The legal implication of any business apology (even perfect business apologies) depends entirely on the details of the cases in question, but there are several important caveats that should be considered before moving forward.
The most challenging part of selecting the right strategy is how to balance probabilities: the probability that the apology will avoid a law suit (and improve the relationship with the client) versus the probability that it might lead to one. Keeping track of whether your clients fall into the potentially litigious category is never easy.
In most cases an effective and well timed apology often enhances the relationship with a client, but even perfect business apologies can occasionally backfire—most often in situations in which a company representative apologizes for failing to meet a contractual obligation.
Some U.S. states, as this INC. Magazine article points out, can treat 'I'm sorry' as 'I'm guilty'.
The first piece of advice in potentially serious cases, then, is to always speak to an attorney.
With respect to variations on the apology-lawsuit theme, consider the following two recommendations included in the INC. Magazine article:
First, apologies can, on occasion, be considered an admission of guilt, so be very careful if this is a serious consideration in your case.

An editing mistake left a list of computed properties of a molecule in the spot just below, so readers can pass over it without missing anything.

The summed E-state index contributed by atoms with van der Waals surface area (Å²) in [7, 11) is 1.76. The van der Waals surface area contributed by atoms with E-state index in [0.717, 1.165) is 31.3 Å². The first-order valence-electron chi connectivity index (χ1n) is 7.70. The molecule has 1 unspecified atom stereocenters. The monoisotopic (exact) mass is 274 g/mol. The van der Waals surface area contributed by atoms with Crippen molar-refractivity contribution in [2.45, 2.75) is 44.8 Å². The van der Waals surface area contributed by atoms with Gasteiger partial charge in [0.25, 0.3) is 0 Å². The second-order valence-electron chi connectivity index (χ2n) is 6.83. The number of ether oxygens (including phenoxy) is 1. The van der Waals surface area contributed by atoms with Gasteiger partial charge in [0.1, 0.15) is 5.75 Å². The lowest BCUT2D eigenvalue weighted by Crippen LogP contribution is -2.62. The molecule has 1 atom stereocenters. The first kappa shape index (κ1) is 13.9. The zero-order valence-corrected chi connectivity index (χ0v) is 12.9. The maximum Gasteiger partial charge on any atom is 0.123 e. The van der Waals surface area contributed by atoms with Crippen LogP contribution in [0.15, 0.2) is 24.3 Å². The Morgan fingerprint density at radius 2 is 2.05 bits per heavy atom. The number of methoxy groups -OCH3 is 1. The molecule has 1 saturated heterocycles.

Second, phrase your apology in the context of being sympathetic as in"I'm sorry you were hurt" rather than taking responsibility "I'm sorry that I hurt you".
On the flip side, this Globe and Mail article points out that the best legal advice can often be an apology.
Of course, a significant majority of typical business cases and related business apologies are not ones in which litigation is a serious concern. And in most of these cases the observations, strategies and recommendations outlined here are perfectly appropriate.
Back in 2009, The Nottingham School of Economics performed a study on customer forgiveness. They compared the reaction of customers who received an apology, to those that received some form of monetary compensation for poor service. Almost double the amount of customers who received an apology (as opposed to those that received only compensation) were willing to forgive the company and change any negative feelings they had towards the organization.
We at PerfectApology.com remain convinced that a proactive approach to business apologies will usually produce better results. David Neeleman the former CEO of JetBlue Airways seemed to agree when an unfortunate turn of events put his airline in the doghouse. He turned a disastrous situation into a marketing opportunity by extended what we consider to be, perfect business apology.
It's critical in business, that one takes the time to evaluate the situation prior to deciding what route to take and apologizing. And, when it comes to serious infractions, always consult an attorney before taking action.